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Today's News

  • Casino bill on hold, SB1 advances

    Kentucky Press Association News Bureau

    While legislation to allow casino gambling has stalled in the House, a move to radically change student evaluation tests has been approved by the Senate.

    Senate Bill 1, eliminating open-ended essay questions in the Commonwealth Accountability Testing System testing in favor of multiple choice tests, has gained significant attention from many sides in the General Assembly including Gov. Steve Beshear.

    On March 7, the bill's sponsor, Senate President David Williams, R-Burkesville, brought the measure to the floor.

  • Council awards pool bid

    Proponents of re-opening the Eminence swimming pool cleared a major hurdle last week as the Eminence City Council awarded the bid for repairs on the facility.

    The 6-0 decision to award the bid to Our Back Yard Leisure Specialties came at the end of a more than two-hour long meeting that was, at times, contentious.

    The repairs proposed in the bid will give the city a brand new swimming pool that will need little, if any, repairs in the next 30 years, according to Making Waves committee chairwoman Manda Gingrich.

  • When it snows ... it piles up?

    A weekend blizzard is blamed for shutting down the county, causing accidents, cancellations and generating grocery store rushes.

    Threats of heavy snow prompted Henry County and Eminence Independent school officials to cancel classes Friday. School was closed all day for Henry County students, while those in Eminence were released at 1 p.m. because of worsening conditions.

    Eminence is making up its previous snow days during this week's spring break, but the district will not be forced to make up last week's early release day, a school official said.

  • Ditch those rabbit ears - digital TV will be the norm in Feb. '09

    Maryellen Garrison of Eminence gets just three network TV channels.

    "That's good enough for me," she said.

    But come next year, Garrison must replace her two decades-old TV sets, or adjust to a screen of gray and white fuzz.

    Those "rabbit ears" or rooftop antenna devices will be useless after Feb. 17, 2009, when the National Telecommunications and Information Administration will require households to convert all existing analog TV sets to digital ones.

    Cable, satellite or other service-paid subscribers won't be affected by the switch.

  • Paper ballots to replace 'curtain' voting in Nov.

    Say goodbye to the curtains.

    Election officials will retire the county's 27 curtain-veiled voting machines after the May primary in favor of a more basic paper ballot system, County Clerk Juanita Lashley said. Some say it will simplify the voting process, allowing poll workers to tally votes immediately using a computerized cartridge. The modified system will, like other systems, offer receipts to federal election officials, who are calling for a more expedited, error-free voting process following several flubs at polling stations across the nation.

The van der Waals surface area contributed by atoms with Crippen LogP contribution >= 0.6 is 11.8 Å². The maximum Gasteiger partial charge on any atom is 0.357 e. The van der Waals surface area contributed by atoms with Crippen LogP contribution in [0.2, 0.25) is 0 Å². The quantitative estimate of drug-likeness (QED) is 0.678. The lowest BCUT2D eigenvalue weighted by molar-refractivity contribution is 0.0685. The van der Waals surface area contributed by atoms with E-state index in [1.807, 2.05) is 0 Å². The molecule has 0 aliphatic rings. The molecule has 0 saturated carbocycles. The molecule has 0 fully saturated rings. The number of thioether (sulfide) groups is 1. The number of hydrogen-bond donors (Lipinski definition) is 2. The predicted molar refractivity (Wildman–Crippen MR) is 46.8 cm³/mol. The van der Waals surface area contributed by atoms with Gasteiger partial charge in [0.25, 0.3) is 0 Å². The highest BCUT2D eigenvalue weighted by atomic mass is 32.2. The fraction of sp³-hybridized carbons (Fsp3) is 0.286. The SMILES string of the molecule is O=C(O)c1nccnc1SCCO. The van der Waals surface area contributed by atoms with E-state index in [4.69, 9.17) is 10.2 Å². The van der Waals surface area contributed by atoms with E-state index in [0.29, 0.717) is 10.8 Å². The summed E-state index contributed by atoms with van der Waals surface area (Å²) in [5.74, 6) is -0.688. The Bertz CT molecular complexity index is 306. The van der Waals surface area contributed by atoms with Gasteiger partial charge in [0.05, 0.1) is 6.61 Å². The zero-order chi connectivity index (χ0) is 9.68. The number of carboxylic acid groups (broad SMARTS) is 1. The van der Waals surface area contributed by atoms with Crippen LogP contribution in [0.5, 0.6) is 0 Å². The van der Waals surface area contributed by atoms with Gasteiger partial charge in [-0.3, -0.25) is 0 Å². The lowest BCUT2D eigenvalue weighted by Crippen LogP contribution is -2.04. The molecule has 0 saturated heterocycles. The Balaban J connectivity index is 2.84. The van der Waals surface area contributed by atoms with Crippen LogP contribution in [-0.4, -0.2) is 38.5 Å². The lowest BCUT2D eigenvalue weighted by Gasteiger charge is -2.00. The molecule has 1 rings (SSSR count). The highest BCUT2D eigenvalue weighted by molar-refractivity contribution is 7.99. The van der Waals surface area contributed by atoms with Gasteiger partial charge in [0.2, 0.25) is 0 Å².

• Footballers follow in coach's footsteps

    By Tommie Kendall

    Sports editor

    After leading the Henry County Wildcats to one of their best football seasons in recent memory, seniors Cari Dunaway and Travis McClanahan will take their game to the next level. The duo, which played both ways for the Cats, signed to play for Campbellsville University next fall, following in head coach Chris Engstrand's footsteps.

  • Mini football camp back in Pleasureville

    For the second year in a row, the Pleasureville Colts' football team - part of the Henry County Youth Football League - will hold a mini camp each Saturday in April.

    The camp, which is free to the public and open to first through sixth graders that plan on playing for the Colts this upcoming HCYFL season, will be held every Saturday at the Pleasureville Firehouse from 9 to 11 a.m.

    "It's a way to get kids out and interested in football," Eastern coach Jason Warner said. "I picked up seven kids from doing it last year so I turned it into an annual thing."

  • Youngsters showing signs of future success on the court

    By looking at the success this year's Henry County sixth-grade traveling basketball team produced, you can't help but get excited if you're a Henry County High School fan.

  • Semifinals and finals pushed back a day at HCHS

    Because of delays in the girls' 8th Region tournament, which pushed its championship game to this past Monday at Shelby County High School, the boys' 8th Region tournament semifinals and finals have been moved back a day at Henry County High School as well.

    Shelby played South Oldham Tuesday in the first semifinal while Gallatin County played North Oldham in the second. The winners of those two games will meet for the regional title, and a chance to move on to the Boys' Sweet 16 state tournament, Wednesday at 7 p.m.

  • March is Music in Education month

    As a humble third grader, I loved to sing. I cannot begin to express how much I loved it. The problem was, at least according to my sister, I was tone deaf.

    I had not yet acquired the Criss family gene, handed down through my mother, for musical aptitude.

    That would change when I entered the fourth grade and had my first experience with instruments.

    It was then, through school, that I learned to play the violin. Over the years, I was able to lose the tone-deafness, and now can sing my then favorite song - Toto's "Roseanna" without missing a beat ... or a note.